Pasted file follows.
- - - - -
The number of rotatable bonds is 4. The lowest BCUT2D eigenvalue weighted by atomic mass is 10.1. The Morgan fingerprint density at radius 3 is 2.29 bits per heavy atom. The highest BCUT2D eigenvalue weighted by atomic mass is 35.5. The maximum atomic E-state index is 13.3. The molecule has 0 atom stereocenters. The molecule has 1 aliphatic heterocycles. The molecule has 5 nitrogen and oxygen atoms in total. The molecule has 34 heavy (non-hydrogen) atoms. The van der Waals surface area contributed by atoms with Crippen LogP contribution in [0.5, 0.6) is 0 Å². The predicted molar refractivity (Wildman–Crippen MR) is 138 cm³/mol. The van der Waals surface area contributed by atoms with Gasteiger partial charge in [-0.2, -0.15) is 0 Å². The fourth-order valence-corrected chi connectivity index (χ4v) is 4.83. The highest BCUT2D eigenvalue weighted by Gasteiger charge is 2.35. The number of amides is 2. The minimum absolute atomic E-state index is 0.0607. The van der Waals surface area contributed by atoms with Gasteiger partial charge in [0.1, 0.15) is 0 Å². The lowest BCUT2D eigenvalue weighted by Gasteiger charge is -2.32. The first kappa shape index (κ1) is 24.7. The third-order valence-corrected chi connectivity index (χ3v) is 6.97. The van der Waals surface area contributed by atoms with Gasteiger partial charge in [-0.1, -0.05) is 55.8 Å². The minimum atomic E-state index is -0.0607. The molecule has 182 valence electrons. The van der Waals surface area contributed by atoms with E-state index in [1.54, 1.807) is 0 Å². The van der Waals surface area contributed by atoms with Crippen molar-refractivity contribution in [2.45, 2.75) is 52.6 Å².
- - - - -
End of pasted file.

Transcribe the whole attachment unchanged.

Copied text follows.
The number of rotatable bonds is 4. The lowest BCUT2D eigenvalue weighted by atomic mass is 10.1. The Morgan fingerprint density at radius 3 is 2.29 bits per heavy atom. The highest BCUT2D eigenvalue weighted by atomic mass is 35.5. The maximum atomic E-state index is 13.3. The molecule has 0 atom stereocenters. The molecule has 1 aliphatic heterocycles. The molecule has 5 nitrogen and oxygen atoms in total. The molecule has 34 heavy (non-hydrogen) atoms. The van der Waals surface area contributed by atoms with Crippen LogP contribution in [0.5, 0.6) is 0 Å². The predicted molar refractivity (Wildman–Crippen MR) is 138 cm³/mol. The van der Waals surface area contributed by atoms with Gasteiger partial charge in [-0.2, -0.15) is 0 Å². The fourth-order valence-corrected chi connectivity index (χ4v) is 4.83. The highest BCUT2D eigenvalue weighted by Gasteiger charge is 2.35. The number of amides is 2. The minimum absolute atomic E-state index is 0.0607. The van der Waals surface area contributed by atoms with Gasteiger partial charge in [0.1, 0.15) is 0 Å². The lowest BCUT2D eigenvalue weighted by Gasteiger charge is -2.32. The first kappa shape index (κ1) is 24.7. The third-order valence-corrected chi connectivity index (χ3v) is 6.97. The van der Waals surface area contributed by atoms with Gasteiger partial charge in [-0.1, -0.05) is 55.8 Å². The minimum atomic E-state index is -0.0607. The molecule has 182 valence electrons. The van der Waals surface area contributed by atoms with E-state index in [1.54, 1.807) is 0 Å². The van der Waals surface area contributed by atoms with Crippen molar-refractivity contribution in [2.45, 2.75) is 52.6 Å².